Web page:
With Gov. Paul LePage’s nomination of District Attorney Geoffrey Rushlau to the Maine District Court, the four county Republican committees of Maine Prosecutorial District 6 convened at Wiscasset Elementary School on Monday, April 10 to recommend candidates to replace the six-term prosecutor.
District 6 consists of Knox, Lincoln, Sagadahoc, and Waldo counties. The Republican committees from each of those counties voted unanimously to recommend Paul Cavanaugh, R-Woolwich, deputy district attorney for Kennebec and Somerset counties; and Jonathan Liberman, R-West Bath, deputy district attorney for Knox, Lincoln, Sagadahoc, and Waldo counties.
The governor’s office will conduct a background check and consider a thorough packet of information on each candidate before announcing who will fill the “big shoes” Rushlau may soon leave, Republican National Committeeman Alex Willette said.
Rushlau, the second-longest-serving district attorney in Maine, must go through a hearing of the Judiciary Committee and confirmation by the Maine Senate before he becomes a District Court judge.
“Geoff is one of the hardest-working guys you will ever meet” and there is no one more deserving of a seat on the bench, Liberman said.
Liberman has worked with Rushlau in District 6 for his entire career as a prosecutor, he said.
“It was an honor to have been picked to be his deputy district attorney, and it is an honor to be here now,” Liberman said.
A graduate of the University of Maine School of Law, Liberman worked as an assistant district attorney in District 6 from 2011-2016 and was appointed deputy district attorney in 2016.
“I believe he chose me because of my leadership skills and competence in the courtroom,” Liberman said.
The Midcoast is near and dear to Liberman’s heart, he said. He was raised in the Midcoast and is raising his family here. “Even if you don’t select me, you won’t get rid of me,” he said.
Liberman said he feels privileged to be a prosecutor. “I get to wake up every morning and work as hard as I can to protect you and make the community safer,” he said. He hopes to continue that work as district attorney.
Cavanaugh was appointed deputy district attorney of District 4, which consists of Kennebec and Somerset counties, in January 2015. Prior to his appointment, he worked for over a decade as an assistant district attorney in District 7, Hancock and Washington counties.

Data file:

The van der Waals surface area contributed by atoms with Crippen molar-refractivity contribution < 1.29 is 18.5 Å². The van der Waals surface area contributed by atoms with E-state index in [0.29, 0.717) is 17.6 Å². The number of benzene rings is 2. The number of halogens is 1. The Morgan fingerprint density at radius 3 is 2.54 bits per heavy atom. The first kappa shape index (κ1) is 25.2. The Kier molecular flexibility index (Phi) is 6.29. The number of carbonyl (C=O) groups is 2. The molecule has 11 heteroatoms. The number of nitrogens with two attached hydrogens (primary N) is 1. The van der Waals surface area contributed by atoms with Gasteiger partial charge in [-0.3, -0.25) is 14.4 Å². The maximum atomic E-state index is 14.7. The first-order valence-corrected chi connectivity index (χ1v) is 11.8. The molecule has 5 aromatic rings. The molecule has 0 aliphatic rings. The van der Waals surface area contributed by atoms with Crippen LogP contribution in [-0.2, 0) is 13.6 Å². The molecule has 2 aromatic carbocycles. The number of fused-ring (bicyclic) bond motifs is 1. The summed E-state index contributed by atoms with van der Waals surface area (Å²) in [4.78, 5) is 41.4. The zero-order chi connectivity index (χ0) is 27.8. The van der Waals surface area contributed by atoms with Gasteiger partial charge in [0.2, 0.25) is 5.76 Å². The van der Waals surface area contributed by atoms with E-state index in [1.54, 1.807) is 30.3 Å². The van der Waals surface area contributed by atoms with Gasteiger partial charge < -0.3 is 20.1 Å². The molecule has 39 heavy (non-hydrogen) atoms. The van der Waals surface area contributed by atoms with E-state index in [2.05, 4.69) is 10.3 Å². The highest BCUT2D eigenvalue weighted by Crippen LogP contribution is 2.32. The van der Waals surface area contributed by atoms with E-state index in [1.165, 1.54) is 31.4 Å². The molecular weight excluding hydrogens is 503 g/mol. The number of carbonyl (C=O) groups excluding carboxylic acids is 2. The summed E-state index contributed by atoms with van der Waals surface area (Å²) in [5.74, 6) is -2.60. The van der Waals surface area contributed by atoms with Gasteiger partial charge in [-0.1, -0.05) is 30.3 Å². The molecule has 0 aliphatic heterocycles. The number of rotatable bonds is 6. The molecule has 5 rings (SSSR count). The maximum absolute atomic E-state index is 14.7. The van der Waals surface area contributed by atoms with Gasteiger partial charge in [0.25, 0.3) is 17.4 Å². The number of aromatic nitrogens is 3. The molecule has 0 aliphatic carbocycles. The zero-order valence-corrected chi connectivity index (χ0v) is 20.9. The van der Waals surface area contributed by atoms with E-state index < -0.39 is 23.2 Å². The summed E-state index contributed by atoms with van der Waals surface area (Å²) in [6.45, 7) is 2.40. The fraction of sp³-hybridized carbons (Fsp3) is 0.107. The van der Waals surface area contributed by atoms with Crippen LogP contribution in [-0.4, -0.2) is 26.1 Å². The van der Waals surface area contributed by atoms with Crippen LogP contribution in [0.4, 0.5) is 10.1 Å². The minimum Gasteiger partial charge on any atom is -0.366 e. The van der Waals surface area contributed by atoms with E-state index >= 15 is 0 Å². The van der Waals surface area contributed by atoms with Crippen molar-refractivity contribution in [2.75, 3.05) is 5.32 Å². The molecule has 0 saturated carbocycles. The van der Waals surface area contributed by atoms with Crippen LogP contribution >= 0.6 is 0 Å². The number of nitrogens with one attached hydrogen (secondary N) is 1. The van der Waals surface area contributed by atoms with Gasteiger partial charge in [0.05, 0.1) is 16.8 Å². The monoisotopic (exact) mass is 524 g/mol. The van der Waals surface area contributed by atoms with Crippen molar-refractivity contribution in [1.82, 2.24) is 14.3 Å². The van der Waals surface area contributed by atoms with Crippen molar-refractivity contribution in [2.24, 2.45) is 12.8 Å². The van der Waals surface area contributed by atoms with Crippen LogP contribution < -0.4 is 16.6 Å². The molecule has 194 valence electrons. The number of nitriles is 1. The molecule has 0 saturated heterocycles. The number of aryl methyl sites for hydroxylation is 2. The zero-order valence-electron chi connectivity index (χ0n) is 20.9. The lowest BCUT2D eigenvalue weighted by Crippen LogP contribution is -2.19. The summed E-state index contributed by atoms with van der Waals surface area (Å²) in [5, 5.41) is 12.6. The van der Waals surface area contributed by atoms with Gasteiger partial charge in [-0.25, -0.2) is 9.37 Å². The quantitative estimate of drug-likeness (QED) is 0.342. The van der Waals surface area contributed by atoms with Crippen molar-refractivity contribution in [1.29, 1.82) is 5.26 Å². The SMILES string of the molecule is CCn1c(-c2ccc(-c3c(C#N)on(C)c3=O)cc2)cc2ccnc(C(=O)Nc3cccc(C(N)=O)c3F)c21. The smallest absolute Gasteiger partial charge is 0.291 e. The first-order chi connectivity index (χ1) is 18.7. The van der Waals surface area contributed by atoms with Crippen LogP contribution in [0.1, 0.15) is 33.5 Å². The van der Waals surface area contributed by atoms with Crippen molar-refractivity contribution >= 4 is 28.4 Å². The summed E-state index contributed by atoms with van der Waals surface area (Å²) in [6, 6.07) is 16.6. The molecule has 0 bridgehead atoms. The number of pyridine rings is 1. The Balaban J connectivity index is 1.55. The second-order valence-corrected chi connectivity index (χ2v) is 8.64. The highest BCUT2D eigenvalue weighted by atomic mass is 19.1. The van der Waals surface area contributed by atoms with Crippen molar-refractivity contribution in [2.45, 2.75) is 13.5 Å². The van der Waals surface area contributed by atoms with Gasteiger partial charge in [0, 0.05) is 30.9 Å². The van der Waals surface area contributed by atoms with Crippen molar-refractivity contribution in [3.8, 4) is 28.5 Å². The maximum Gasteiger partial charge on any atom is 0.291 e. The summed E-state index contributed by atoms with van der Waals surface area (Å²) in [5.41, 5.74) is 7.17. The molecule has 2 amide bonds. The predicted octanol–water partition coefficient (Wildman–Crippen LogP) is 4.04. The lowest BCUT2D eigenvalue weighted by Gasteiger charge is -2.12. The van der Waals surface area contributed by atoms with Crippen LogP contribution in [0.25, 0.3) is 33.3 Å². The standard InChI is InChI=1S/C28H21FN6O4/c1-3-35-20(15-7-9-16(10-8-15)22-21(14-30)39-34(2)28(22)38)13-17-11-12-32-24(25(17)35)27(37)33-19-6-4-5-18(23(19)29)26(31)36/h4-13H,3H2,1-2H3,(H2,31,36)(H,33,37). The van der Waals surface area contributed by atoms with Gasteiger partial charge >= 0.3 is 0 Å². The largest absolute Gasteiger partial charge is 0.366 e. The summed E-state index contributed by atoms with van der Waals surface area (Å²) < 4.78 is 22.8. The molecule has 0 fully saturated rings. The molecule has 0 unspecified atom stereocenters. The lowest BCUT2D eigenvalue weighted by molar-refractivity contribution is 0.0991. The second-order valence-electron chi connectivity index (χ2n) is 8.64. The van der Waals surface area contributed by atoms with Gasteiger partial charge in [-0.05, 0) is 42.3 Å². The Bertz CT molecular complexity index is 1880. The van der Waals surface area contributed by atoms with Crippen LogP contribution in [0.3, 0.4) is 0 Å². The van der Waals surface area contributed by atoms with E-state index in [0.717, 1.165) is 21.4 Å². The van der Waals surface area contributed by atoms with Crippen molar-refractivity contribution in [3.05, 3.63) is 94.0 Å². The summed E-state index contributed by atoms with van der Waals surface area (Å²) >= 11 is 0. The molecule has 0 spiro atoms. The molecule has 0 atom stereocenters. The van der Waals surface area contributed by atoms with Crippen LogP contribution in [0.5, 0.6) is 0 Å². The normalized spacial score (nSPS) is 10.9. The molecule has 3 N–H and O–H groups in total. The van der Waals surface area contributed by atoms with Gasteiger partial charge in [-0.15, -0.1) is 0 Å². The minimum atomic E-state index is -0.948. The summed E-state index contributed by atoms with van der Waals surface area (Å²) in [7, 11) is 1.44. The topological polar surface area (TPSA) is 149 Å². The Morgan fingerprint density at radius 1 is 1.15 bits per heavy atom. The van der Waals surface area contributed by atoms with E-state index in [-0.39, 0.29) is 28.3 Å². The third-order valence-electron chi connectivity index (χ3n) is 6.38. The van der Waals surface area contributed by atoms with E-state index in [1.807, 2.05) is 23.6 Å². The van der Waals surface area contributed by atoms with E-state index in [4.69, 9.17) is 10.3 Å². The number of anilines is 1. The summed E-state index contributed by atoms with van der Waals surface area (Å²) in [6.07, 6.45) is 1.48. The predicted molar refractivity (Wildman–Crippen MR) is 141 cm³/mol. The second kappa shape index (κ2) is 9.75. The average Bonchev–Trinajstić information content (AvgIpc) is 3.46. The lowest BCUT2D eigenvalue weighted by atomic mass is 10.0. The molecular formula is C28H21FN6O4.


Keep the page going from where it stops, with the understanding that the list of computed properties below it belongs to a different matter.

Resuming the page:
“What I have is 25 years of experience to bring to the job,” Cavanaugh said. While he is a relatively recent transplant to Sagadahoc County, Cavanaugh has prosecuted the full gamut of crimes that fall to the district attorney’s office, he said.
From cases of manslaughter to gross sexual assault to driving deer, “I’ve done it all,” he said.
Cavanaugh previously ran for the position of district attorney in District 7, but was defeated in the primary, he said. Serving as district attorney was not on his radar, but “sometimes when opportunities present themselves you have to grab them,” he said.
The caucus is “blessed with good choices,” Cavanaugh said. The difference between the candidates is age and experience, as well as time living in the district. “Jon’s been in West Bath since he was 11, I’ve been in Woolwich since May,” he said. “I have 25 years on the job to Jon’s six.”
Republican committee members asked the candidates questions about court costs, the opioid crisis, restorative justice, conflicts of interest, and Shariah (Islamic law) before voting to recommend both Liberman and Cavanaugh to LePage.
LePage requested three candidates to consider, Willette said, but Liberman and Cavanaugh were the only attorneys to step forward with interest in the position.
The governor will announce the new district attorney for District 6 after the Senate confirms Rushlau’s appointment to the District Court, Willette said. Whoever receives the appointment will have to retain the position in the November 2018 election.
About 50 people from all four counties in the district turned out for Monday’s caucus. The turnout was higher than anticipated, Willette said.
“It’s important to support one of these candidates in the upcoming election,” Willette said. Campaigning in four counties is tough and “they’re going to need all hands on deck.”